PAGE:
Target: Beat Murphy's Law
- 04 February, 2013 14:50
When the New Zealand Transport Agency embarked on its business transformation programme, CIO Craig Soutar took two major decisions.
First, he says he was "passionate" about the business owning the programme all the way through. Second, he was adamant it should take no longer than 18 months.
"We set a stretch target of 15 months and did it in 16 months," he says. "If you run for longer [than that], people get bored."
The project approach, he says, had plans for "Murphy", as in Murphy's Law, the old adage that says, 'anything that can go wrong will go wrong'.
There were more than 100 people working directly on the project, which was the biggest the transport agency has undertaken since new driver licences were introduced in 1989.
"We started in 2006, looking internationally at the best option to develop a new system from scratch," says Soutar of the programme, which was named Project of the Year at the recent ITEX Computerworld awards.
The global financial meltdown in 2008 brought that process to a halt, but NZTA still faced the risk that in 2014 the Unisys mainframe would become unsupported.
The process was initially led by our business but three months after the business case was approved, the organisation lost all four of the staff dedicated to the project because of restructuring. It had to bring new people on board, and during that transition the project was led by IT.
Soutar says eight options to replace the mainframe were looked at.
NZTA decided to stay with Unisys. "They hadn't been doing that well [as a company] and we were confident they would support us to the hilt and use us as a reference site for the future."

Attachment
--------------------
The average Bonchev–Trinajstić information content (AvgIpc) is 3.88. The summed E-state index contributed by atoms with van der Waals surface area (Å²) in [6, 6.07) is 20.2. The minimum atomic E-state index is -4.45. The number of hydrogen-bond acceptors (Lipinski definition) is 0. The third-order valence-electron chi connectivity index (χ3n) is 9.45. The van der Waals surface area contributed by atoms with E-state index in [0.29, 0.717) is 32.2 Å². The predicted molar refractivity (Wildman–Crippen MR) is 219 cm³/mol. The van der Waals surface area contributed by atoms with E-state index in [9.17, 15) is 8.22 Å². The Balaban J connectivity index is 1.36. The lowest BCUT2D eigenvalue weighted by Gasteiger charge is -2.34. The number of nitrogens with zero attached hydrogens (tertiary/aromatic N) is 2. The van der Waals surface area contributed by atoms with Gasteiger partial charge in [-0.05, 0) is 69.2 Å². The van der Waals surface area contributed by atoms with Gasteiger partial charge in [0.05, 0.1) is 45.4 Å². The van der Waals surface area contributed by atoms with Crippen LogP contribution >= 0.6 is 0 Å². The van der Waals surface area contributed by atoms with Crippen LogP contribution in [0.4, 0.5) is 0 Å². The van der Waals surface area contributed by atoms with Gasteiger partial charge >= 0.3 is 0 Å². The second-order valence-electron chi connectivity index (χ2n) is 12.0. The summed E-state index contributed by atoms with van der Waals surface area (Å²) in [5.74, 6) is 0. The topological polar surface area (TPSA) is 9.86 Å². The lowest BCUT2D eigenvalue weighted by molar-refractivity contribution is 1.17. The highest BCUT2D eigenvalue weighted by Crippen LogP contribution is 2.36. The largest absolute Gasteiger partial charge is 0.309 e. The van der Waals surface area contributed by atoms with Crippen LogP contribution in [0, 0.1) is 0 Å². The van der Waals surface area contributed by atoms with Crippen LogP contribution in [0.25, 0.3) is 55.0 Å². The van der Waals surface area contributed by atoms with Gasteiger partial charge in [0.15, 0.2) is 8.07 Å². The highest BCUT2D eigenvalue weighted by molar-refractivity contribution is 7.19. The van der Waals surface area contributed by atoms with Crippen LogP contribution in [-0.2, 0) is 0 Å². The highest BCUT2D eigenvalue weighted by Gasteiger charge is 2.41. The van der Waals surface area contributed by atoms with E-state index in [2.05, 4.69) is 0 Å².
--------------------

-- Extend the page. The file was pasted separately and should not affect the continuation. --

The project had become increasingly complex, with changes to road user charges. "We had to develop in Linc and .NET in parallel."
NZTA handles one million transactions a day -- up there with the banks -- and connects to 680 organisations daily. The project required the migration of more than 1.7 billion driver and vehicle records -- "that takes a hell of a lot of doing" -- and they were just the second such organisation in the world to do so. The other, was the Ohio Department of Public Safety, in the US, who migrated in late 2011.
As part of the modernisation programme, Unisys migrated the department's driver licence and motor vehicle registries to a Windows-based Unisys ES7000 and ES3000 platform running Unisys Agile Business Suite. The migration effort also involved almost 350 database tables, 500 reports, 65 APIs and around 700 green screens.
NZTA used Unisys' Application Advisory Services to define a mission-critical roadmap for enhancing its software platforms. This included identifying the issues, risks, objectives, guiding principles and expectations of NZTA, as well as assessing the current business and technology capabilities and defining the ideal future state of the business and its supporting technology.
NZTA estimates it has saved more than $70 million through the modernisation effort compared to the cost of replacing the registry systems. Avoiding the mainframe upgrade alone saved $2 million, says Soutar.
The project cost will be recovered in the next two years.
"Modernising our existing systems by migrating them on to a Windows platform has reduced system complexity to aid faster response to legislative changes as well as providing the opportunity to develop new online and mobile channels to engage with customers," he says.
Several mobile applications are being developed, and these will allow drivers to pay tolls and road user charges using their mobile devices.
The Business Continuity Programme relates specifically to the migration to the Wintel platform. Longer-term plans are to continue to modernise service delivery, while optimising business processes and delivering legislative change programmes in parallel.
"We achieved our business transformation without the need to completely rip out and replace our systems, and continued to deliver services to our customers in the process," says Soutar.
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